The latest acclaimed Hong Kong film to sneak onto Seattle Screens at the AMC Pacific Place (following Johnnie To’s Don’t Go Breaking My Heart 2 and Tsui Hark’s The Taking of Tiger Mountain, among other recent hits) is a new collaboration between director Teddy Chan and star/choreographer Donnie Yen. The two were previously paired in Chan’s 2009 period adventure film about Sun Yat-sen, Bodyguards and Assassins, but this new film is more in line with Yen’s present-day cop films SPL and Flash Point, both made with director Wilson Yip. Yen plays a kung fu expert serving a prison sentence for accidentally killing a man in a duel. Three years into his term, the cops are on the hunt for a serial killer, one who appears to be targeting kung fu experts. Donnie volunteers his services to track down the killer, but of course he knows more than he’s letting on. As with the Yip films, the action is brutally physical, aided in no small measure by CGI special effects, the impact of which is still working its way uneasily through the language of Hong Kong action cinema.
As a character study or suspense thriller, the film doesn’t have much going for it. It might actually be unbearable if not for compelling performances from Charlie Yeung, as the head cop in charge (you know her from a series of mid-90s classics like Wong Kar-wai’s Fallen Angels and Ashes of Time and Tsui Hark’s Love in the Time of Twilight and The Lovers), and especially Wang Baoqiang (from Jia Zhangke’s A Touch of Sin), as the killer, who with his dead-eyed melodramatics manages to make the film’s simplistic motivations slightly believable. The two of them, along with Michelle Bai playing Yen’s girlfriend/colleague, also help make the normally robotic and passionless Donnie seem almost human. Yen’s been compared to Keanu Reeves, but now into his 50s the boyish air of superiority that made him such a perfect villain in his early 90s Tsui Hark films (Once Upon a Time in China 2 and New Dragon Gate Inn) is morphing into an exasperated world-weariness. The Donnie character isn’t a man who has it all figured out, but one who nonetheless is supremely confident that he understands everything better than anyone else does.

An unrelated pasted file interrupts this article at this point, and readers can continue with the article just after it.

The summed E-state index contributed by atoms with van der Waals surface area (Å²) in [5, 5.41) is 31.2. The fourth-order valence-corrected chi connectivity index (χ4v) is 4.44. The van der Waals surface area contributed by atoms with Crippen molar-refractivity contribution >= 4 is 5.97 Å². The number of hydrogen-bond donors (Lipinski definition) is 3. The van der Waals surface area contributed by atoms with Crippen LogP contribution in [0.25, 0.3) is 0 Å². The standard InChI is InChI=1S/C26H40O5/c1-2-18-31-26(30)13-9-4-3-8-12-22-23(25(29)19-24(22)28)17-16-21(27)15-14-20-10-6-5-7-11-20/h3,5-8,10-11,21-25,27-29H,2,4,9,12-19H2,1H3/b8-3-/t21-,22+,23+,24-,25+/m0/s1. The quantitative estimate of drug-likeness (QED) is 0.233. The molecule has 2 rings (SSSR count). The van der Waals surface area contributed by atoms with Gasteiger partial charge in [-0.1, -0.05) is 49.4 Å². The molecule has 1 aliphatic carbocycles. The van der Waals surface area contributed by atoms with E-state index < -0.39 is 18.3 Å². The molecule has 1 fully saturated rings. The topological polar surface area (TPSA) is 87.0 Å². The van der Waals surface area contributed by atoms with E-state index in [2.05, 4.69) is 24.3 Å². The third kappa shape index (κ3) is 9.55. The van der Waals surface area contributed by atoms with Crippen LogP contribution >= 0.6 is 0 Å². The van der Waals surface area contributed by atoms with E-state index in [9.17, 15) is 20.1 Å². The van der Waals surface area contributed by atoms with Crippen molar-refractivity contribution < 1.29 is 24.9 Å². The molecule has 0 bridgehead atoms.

Filling out the cast are a vast array of cameo appearances, from the ubiquitous Roy Szeto and Bey Logan (the man Donnie kills in the opening moment, he’s the Hong Kong cinema expert familiar to US audiences as the voice of the Weinstein Company’s sadly defunct Dragon Dynasty DVD series) to bit parts for contemporary directors like Soi Cheang, Andrew Lau, and Derek Kwok, to old stars like David Chiang and televised nods to icons like Bruce Lee, Lau Kar-leung, Chang Cheh, Jackie Chan, Yuen Siu-tien, and even a funny appearance by 86 year old Golden Harvest founder Raymond Chow himself. The end-credit sequence acknowledges these cameos at length, with a statement of love and gratitude and solidarity for the ongoing tradition of Hong Kong action cinema, which is a nice sentiment to be sure, but would be more appreciated in a better example of the genre.
Last weekend, Kung Fu Jungle won the Hong Kong Film Award for action choreography, which is not undeserved. The final fight sequence in particular is cleverly staged (by Yen along with Stephen Tung and regular Johnnie To action coordinator Yuen Bun) in the middle of a freeway at night, the passing trucks adding an element of surprise as well as a conveniently-timed delivery of long bamboo poles. How much of that is CGI and how much practical effects I don’t know, my guess is less than you’d think but more than a purist would like. The rest of the fights are very good too, but I think I would have gone with Wong Ching-po’s Once Upon a Time in Shanghai for that award. It’s also a film that better represents the history of the Hong Kong action film, being an update of Chang Cheh’s 1972 The Boxer from Shantung with a lot of Bruce Lee thrown into the mix (not to mention Sammo Hung and Wong Jing), but filtered through a 21st century digital sensibility.